Monday, October 27, 2008

U.S. News & World Report Hosts Summit on High School Reform

On Monday, Oct. 20, U.S. News and World Report joined with Intel Corp. to host an education summit focusing on America's high schools at the National Press Club. Joel I. Klein, chancellor of the New York City Department of Education, delivered what was called a "Keynote Conversation" to a diverse audience of education and business representatives. Klein said the most important improvement he made in New York City high schools was to make sure the standards and assessments in place properly measure a sufficiently rigorous curriculum and student performance. Klein believes a diploma must be an accurate tool for post-secondary institutions and employers to evaluate what a student has learned in high school. In discussing the influence of the No Child Left Behind Act on the system as a whole, Klein said the impact has been enormous. He said people who oppose the accountability provisions as requiring too much testing are wrong; testing will inform strategies for improving outcomes for students. Klein also spoke in strong support of national standards.

Moderating the first panel on the topic "Secondary Education: A Road Map for the Future," was Andy Rotherham, co-founder and co-director of Education Sector. Rotherham posed the first question to Mike Cohen, president of Achieve Inc., asking what is working and what isn't in the high school reform realm. Cohen said there is growing clarity about the mission of high schools and a growing consensus that everyone needs a meaningful high school diploma. The concern he raised is the lag time between this growing consensus and developing the capacity to change the current system. Turning to Rick Hess, director of education policy at the American Enterprise Institute, Rotherham asked what challenges have been ignored to date. Hess spoke about the institutional structure and nature of public school systems that is hard to change or to overhaul. He referred to a human capital challenge that requires the re-tooling of the teaching workforce to meet labor force needs in the future. The current system simply will not attract the needed talent. Rotherham also asked the panelists what they think the next administration needs to do to address the crisis in America's high schools. Among the many suggestions offered were the removal of barriers between K-12 and post-secondary education; making high school curriculum more relevant to the workplace; providing incentives for states to develop high-quality, common assessments; establishing a blue-ribbon panel to identify good providers to work with high schools on strategic and innovative reforms; prohibiting the use of federal funds to pay teacher salaries, instead investing in more effective reforms; and the scaling back of the micromanagement inherent in the No Child Left Behind Act.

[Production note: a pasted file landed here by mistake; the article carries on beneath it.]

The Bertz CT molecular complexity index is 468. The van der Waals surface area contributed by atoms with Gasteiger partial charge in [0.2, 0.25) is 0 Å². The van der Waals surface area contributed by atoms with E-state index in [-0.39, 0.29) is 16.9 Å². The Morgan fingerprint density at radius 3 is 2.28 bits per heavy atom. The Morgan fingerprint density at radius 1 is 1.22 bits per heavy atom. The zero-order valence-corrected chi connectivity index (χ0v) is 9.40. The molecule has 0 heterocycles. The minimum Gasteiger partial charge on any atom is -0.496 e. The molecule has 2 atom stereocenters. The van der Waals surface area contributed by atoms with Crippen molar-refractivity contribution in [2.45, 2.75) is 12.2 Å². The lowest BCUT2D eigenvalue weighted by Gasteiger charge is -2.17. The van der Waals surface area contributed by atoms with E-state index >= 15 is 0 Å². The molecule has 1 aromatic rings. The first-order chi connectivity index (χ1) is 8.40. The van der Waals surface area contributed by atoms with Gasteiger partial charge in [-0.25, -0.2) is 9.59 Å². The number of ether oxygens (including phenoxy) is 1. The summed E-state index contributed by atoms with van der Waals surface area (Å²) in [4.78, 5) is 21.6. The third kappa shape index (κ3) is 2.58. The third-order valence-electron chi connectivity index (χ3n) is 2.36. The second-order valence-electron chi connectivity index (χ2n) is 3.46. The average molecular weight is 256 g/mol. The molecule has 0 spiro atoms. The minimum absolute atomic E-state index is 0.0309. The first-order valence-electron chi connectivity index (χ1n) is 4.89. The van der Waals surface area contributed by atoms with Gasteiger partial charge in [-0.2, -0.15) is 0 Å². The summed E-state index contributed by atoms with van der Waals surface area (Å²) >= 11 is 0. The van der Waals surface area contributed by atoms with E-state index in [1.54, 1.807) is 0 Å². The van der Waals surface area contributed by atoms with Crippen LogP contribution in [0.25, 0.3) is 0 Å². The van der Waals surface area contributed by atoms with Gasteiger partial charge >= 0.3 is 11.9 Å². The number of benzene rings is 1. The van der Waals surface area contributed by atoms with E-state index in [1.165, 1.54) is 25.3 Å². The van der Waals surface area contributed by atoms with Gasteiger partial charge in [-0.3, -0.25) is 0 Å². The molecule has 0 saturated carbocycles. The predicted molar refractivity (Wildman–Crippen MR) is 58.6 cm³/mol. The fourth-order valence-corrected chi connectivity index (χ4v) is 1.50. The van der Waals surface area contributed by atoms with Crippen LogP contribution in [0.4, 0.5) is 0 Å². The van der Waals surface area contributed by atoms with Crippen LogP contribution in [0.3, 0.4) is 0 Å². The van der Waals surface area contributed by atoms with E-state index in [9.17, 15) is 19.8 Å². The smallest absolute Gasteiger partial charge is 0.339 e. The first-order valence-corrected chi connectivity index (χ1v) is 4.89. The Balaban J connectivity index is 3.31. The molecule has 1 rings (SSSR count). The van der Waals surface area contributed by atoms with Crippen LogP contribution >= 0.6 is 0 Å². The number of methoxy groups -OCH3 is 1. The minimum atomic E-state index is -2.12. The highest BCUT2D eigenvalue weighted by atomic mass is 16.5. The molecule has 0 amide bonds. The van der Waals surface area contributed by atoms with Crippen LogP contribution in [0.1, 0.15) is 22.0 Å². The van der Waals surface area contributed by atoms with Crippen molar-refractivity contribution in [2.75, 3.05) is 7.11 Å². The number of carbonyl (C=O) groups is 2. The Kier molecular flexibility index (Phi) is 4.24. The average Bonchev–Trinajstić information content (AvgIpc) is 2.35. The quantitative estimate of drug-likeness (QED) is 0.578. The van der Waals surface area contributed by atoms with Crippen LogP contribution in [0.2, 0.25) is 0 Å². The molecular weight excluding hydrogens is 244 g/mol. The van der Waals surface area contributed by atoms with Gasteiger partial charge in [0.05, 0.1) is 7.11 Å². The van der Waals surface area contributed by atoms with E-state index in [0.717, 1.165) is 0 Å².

The event's second panel was "Business in the Classroom: Can Private/Public Partnerships Build Better Students?" Brian Kelly, U.S. News & World Report editor, served as moderator and asked whether the increased role of business in education has undermined local school board control. Ann Bryant, executive director of the National School Boards Association, said no, citing the benefits of increased high school student attendance and lowered dropout rates in schools with a strong business presence. According to Bryant, schools partnering with local businesses results in more relevant curriculum and experiences for students.

The final keynote speaker of the day was former Gov. Bob Wise (D-W.Va.), president of the Alliance for Excellent Education, who said America cannot afford to perpetuate the model of heavy investment in the early grades and in post-secondary education, neglecting middle and high school.

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